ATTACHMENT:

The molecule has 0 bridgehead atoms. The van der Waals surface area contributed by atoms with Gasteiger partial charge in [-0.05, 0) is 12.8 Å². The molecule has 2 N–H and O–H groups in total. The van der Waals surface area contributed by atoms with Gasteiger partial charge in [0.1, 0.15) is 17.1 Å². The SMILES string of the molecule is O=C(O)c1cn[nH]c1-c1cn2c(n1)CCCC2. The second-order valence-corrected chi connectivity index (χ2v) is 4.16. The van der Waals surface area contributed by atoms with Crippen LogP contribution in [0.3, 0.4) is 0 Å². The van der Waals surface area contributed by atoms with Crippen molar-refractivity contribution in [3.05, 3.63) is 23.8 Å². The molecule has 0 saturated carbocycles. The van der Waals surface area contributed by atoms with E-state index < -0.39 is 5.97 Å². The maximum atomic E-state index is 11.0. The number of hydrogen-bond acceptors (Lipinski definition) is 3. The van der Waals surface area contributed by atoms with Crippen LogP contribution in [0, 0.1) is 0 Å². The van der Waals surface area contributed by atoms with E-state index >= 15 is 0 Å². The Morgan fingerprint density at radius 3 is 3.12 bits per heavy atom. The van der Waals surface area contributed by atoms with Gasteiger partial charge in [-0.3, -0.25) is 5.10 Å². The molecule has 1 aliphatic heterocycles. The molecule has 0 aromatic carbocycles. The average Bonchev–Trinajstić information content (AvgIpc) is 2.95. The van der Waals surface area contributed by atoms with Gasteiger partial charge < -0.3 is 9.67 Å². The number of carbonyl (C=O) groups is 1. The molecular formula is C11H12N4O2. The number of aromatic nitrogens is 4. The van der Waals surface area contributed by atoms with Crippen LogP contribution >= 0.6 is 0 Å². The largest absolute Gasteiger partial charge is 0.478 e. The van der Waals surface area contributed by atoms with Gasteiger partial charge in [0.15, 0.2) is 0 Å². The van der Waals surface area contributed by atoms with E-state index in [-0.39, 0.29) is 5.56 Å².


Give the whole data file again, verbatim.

The molecule has 0 bridgehead atoms. The van der Waals surface area contributed by atoms with Gasteiger partial charge in [-0.05, 0) is 12.8 Å². The molecule has 2 N–H and O–H groups in total. The van der Waals surface area contributed by atoms with Gasteiger partial charge in [0.1, 0.15) is 17.1 Å². The SMILES string of the molecule is O=C(O)c1cn[nH]c1-c1cn2c(n1)CCCC2. The second-order valence-corrected chi connectivity index (χ2v) is 4.16. The van der Waals surface area contributed by atoms with Crippen LogP contribution in [0.3, 0.4) is 0 Å². The van der Waals surface area contributed by atoms with Crippen molar-refractivity contribution in [3.05, 3.63) is 23.8 Å². The molecule has 0 saturated carbocycles. The van der Waals surface area contributed by atoms with E-state index < -0.39 is 5.97 Å². The maximum atomic E-state index is 11.0. The number of hydrogen-bond acceptors (Lipinski definition) is 3. The van der Waals surface area contributed by atoms with Crippen LogP contribution in [0, 0.1) is 0 Å². The van der Waals surface area contributed by atoms with E-state index >= 15 is 0 Å². The Morgan fingerprint density at radius 3 is 3.12 bits per heavy atom. The van der Waals surface area contributed by atoms with Gasteiger partial charge in [-0.3, -0.25) is 5.10 Å². The molecule has 1 aliphatic heterocycles. The molecule has 0 aromatic carbocycles. The average Bonchev–Trinajstić information content (AvgIpc) is 2.95. The van der Waals surface area contributed by atoms with Gasteiger partial charge < -0.3 is 9.67 Å². The number of carbonyl (C=O) groups is 1. The molecular formula is C11H12N4O2. The number of aromatic nitrogens is 4. The van der Waals surface area contributed by atoms with Crippen LogP contribution >= 0.6 is 0 Å². The largest absolute Gasteiger partial charge is 0.478 e. The van der Waals surface area contributed by atoms with Gasteiger partial charge in [0.15, 0.2) is 0 Å². The van der Waals surface area contributed by atoms with E-state index in [-0.39, 0.29) is 5.56 Å².